HAYES: U.S. intelligence agencies all agree that Russia ran a huge influence campaign to help Donald Trump get elected in 2016. And the Intelligence Community says that Russia is still interfering to try to help Trump win this year. Just over two months before Election Day, however, this President's top intelligence official just told Congress that he will no longer provide them with in-person briefings for election security issues.

The Director of National Intelligence John Ratcliffe says he's doing this to crack down on leaks, even though there's plenty of reporting the president just hates it when people bring up Russian election interference, and as even punished officials who had the temerity to brief Congress about it.

Democrats are outraged by the decision to cancel those in-person briefings. Joe Biden says this is quote how American national security and sovereignty are violated. And in a joint statement, House Speaker Nancy Pelosi and House Intel chair Adam Schiff said this is a "shocking abdication of its lawful responsibility to keep the Congress currently informed." And one of the people who author that statement, House Speaker Nancy Pelosi, joins me now.

Let me first start -- Speaker, it's great to have you -- with your understanding of what this decision is, why it happens and what its implications are.

REP. NANCY PELOSI (D-CA): Well, let's just put it in its perspective. In the National Security Act of 1947 states very clearly that the intelligence committee -- Intelligence Committee must fully and currently briefed Congress on intelligence matters. So, they're flying in the face of the law which established all of this procedure.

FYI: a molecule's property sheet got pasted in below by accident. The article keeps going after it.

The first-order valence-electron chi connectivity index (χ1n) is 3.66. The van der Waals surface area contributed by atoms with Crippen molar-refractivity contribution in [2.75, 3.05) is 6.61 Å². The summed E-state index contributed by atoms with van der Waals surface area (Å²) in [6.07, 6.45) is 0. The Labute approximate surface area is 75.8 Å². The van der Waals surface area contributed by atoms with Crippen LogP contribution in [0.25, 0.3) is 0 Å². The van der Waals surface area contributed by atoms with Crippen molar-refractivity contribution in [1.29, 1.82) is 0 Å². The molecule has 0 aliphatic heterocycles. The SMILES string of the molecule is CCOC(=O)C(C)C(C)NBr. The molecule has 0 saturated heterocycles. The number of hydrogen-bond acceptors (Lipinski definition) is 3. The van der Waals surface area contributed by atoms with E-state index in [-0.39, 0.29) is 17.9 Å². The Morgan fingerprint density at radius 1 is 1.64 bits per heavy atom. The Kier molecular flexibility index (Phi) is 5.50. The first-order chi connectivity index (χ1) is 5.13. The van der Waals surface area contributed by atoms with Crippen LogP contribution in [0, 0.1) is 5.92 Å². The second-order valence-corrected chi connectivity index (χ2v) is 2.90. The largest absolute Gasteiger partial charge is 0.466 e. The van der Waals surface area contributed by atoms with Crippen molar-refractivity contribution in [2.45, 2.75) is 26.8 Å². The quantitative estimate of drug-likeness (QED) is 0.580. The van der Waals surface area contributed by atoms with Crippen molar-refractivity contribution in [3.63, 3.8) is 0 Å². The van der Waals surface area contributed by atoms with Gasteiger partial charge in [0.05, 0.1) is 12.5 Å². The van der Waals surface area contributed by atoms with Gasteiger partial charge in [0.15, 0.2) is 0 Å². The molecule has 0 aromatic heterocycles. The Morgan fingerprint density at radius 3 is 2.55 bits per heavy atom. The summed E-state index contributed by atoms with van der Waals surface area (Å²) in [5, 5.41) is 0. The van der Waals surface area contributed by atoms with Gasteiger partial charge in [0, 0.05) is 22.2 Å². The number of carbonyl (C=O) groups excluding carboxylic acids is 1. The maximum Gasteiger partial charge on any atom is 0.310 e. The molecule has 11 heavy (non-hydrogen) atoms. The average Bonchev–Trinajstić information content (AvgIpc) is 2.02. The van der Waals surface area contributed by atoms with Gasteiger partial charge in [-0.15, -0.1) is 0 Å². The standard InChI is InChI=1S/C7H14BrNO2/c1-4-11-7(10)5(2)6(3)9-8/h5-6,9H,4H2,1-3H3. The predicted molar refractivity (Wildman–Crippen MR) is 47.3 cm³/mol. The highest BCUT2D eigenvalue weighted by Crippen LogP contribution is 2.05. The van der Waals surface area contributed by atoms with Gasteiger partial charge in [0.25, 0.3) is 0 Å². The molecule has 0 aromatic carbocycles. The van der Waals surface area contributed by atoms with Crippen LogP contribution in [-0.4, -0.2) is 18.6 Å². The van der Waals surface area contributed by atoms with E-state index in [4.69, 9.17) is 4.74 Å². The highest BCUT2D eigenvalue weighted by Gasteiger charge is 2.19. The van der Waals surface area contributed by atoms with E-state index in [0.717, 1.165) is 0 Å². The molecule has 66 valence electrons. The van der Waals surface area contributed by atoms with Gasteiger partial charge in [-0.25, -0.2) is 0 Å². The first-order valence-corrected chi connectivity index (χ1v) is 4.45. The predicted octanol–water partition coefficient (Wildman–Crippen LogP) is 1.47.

We said shockingly, but it's hard to be shocked anymore at the abuse of power of this administration, now, isn't it? It's very clear that the President wants, invites, appreciates Russia's involvement in our elections, which is not lawful, which is not lawful. So, when the President doesn't want Congress breached or the American people -- by the way, this intelligence belongs to the American people. It belongs to the Congress. The administration is the custodian of it, and we protect sources and methods. But we do also protect our elections. We don't want Vladimir Putin deciding who the next president is. We want the American people to decide that the President thinks otherwise.

HAYES: Just a sort of technical question, but I have been a little unclear from the reporting. Is this no one in Congress gets in-person briefings or the committees don't and the and the so-called Gang of Eight, the leadership still does? What is your understanding of what they're saying the policy is now?